Presidential Campaign, Five Graphics

Posted to The Times  |  Nathan Yau

Five of my graphics ran in the paper today in a special labor day weekend segment, What to Expect When You’re Electing. The past few days, I and those I talked to have been referring to them as the labor day graphics, so I was surprised to see them go today. Nice Sunday treat.

Gallup PollThe first graphic changed form a few times. It began as a bubble chart to a stacked bar and then to the pies. An editor quickly pointed out that the bubble chart indicated that the percentages were separate, but they should be represented as a whole. Good point, so I toyed around with a stacked bar chart, but it just didn’t look right, given the alloted space. Hence, the pie charts. I’m not a big pie chart fan, but this one seems to work for me.

What They RaisedA graphic about the amount of money candidates have spent, have, and raised, this graphic’s stacked bar chart base was fairly straightforward. However, it’s the styling and organization that took the most time, as is often the case. I’ve come to learn that it’s very easy to make a graph, but it’s the styling and organization that really makes a graphic worthy of being in the paper.

Early Contest CalendarOther than the fact that the calendar is changing from day to day and the whole primary versus caucus stuff is kind of confusing, this graphic was pretty straightforward. I put in shades of gray to make things more readable.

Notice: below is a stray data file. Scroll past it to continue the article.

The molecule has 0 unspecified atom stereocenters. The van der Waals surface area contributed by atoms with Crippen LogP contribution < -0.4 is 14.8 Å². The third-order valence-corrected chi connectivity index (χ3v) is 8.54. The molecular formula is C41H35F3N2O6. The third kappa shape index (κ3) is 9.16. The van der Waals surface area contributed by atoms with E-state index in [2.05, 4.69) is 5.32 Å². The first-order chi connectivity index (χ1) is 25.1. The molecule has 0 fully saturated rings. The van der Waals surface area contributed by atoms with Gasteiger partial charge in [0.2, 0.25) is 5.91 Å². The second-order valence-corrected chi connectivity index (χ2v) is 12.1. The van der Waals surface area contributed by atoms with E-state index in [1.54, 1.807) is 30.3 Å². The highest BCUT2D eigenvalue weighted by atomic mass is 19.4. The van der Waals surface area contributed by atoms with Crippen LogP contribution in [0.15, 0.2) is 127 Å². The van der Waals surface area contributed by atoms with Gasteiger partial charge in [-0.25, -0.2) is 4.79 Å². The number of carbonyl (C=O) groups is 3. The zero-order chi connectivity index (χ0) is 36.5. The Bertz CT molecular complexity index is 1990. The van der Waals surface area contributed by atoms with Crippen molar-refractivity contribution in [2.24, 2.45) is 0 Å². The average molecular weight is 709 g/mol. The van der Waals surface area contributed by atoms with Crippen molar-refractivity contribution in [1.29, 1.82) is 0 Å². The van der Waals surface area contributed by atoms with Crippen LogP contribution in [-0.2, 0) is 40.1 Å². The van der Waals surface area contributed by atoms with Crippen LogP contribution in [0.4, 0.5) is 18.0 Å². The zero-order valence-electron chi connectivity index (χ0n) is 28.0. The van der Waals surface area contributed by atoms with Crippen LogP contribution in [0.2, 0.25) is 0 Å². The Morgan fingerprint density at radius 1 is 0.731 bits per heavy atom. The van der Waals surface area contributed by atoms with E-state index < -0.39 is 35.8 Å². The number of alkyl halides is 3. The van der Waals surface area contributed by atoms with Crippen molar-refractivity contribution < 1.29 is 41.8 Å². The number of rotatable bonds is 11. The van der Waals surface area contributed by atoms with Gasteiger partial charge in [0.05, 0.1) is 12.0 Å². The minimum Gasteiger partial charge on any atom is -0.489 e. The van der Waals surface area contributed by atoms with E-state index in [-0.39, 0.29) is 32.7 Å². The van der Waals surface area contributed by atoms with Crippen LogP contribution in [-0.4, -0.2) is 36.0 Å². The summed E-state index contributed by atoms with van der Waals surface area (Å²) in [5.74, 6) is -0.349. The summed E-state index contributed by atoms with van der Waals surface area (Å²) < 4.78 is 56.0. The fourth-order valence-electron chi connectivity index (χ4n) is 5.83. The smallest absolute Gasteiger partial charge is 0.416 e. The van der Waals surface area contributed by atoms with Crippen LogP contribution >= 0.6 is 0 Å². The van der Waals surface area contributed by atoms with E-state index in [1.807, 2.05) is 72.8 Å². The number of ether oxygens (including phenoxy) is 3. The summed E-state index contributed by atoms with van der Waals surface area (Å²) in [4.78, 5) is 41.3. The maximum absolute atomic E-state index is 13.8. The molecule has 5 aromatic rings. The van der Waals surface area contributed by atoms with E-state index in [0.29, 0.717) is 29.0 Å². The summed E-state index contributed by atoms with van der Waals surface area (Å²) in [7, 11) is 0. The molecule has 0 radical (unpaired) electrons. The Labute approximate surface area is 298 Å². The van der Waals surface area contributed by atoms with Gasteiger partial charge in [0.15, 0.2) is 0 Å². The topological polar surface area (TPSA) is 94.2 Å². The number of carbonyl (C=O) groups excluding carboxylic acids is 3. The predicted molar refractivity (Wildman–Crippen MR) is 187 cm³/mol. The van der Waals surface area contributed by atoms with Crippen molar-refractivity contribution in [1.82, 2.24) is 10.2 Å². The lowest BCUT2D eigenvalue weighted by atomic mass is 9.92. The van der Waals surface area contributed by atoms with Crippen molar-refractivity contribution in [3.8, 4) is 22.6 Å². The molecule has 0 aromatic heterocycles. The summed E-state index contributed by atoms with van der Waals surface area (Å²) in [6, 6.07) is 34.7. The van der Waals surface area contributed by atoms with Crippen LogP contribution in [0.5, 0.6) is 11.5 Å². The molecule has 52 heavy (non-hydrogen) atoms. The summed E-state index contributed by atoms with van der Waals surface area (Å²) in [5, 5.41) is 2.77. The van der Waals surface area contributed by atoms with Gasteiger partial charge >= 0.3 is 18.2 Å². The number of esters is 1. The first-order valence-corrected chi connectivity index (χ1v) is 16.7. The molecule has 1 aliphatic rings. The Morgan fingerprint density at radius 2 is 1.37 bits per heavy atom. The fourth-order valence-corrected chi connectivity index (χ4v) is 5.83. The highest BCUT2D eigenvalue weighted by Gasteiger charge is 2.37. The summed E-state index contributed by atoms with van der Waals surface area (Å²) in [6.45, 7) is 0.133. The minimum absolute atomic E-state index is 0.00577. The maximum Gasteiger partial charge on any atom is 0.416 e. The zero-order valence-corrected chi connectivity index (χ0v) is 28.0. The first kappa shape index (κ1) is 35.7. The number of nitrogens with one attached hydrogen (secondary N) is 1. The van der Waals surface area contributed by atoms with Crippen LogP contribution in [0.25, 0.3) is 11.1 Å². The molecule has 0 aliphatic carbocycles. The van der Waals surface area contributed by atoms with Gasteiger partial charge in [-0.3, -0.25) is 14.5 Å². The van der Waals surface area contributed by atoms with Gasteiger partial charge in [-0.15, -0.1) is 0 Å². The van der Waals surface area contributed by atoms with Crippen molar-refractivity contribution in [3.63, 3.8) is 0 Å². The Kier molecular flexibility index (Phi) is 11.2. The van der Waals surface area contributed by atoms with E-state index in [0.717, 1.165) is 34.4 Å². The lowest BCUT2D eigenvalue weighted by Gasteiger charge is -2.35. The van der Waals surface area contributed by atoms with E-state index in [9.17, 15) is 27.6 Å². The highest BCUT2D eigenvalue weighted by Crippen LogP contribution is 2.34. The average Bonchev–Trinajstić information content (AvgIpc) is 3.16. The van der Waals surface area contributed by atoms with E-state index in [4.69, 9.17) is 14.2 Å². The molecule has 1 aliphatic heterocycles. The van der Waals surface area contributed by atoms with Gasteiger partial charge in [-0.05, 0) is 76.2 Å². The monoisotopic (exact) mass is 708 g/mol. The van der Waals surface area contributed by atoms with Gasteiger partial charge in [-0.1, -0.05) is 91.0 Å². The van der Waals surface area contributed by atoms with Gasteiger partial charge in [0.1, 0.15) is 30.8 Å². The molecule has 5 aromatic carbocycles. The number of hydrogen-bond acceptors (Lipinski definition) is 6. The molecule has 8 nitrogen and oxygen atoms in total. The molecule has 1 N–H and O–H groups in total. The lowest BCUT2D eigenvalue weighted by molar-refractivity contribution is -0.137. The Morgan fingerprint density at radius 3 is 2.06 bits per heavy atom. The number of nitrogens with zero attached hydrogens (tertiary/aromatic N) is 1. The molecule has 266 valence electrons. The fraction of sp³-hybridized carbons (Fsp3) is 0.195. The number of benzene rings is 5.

Candidates’ Internet Market ShareI thought this presidential Web site data from Hitwise was pretty interesting. Based on estimates, we can see what presidential Web sites are getting the most traffic. The tricky part was getting the wording right for the headline and lead-in so that readers would know what the percentages meant.

Mega Primary VotingClearly very straightforward, Pledged Delegates, on the contrary, took the most time out of all five graphics. The construction was simple, but finding the correct numbers took time. Schedules are changing, the definition of a pledged delegate is different by state, and the whole nomination process is fuzzy. Nevertheless, towards the end of Friday, some somewhat reliable numbers came in.

That’s all. It was fun putting this group of graphics together. I got to learn about the nomination process and most importantly, learned more about style and organization. Good stuff.

As I sat at my desk this week, working on these things (and one other coming soon), I thought to myself, “I can’t believe I’m getting paid to do this. This is too entertaining.” You know, this whole internship has never really felt like work, which I think is a good sign that I’m headed in the right direction towards data visualization.


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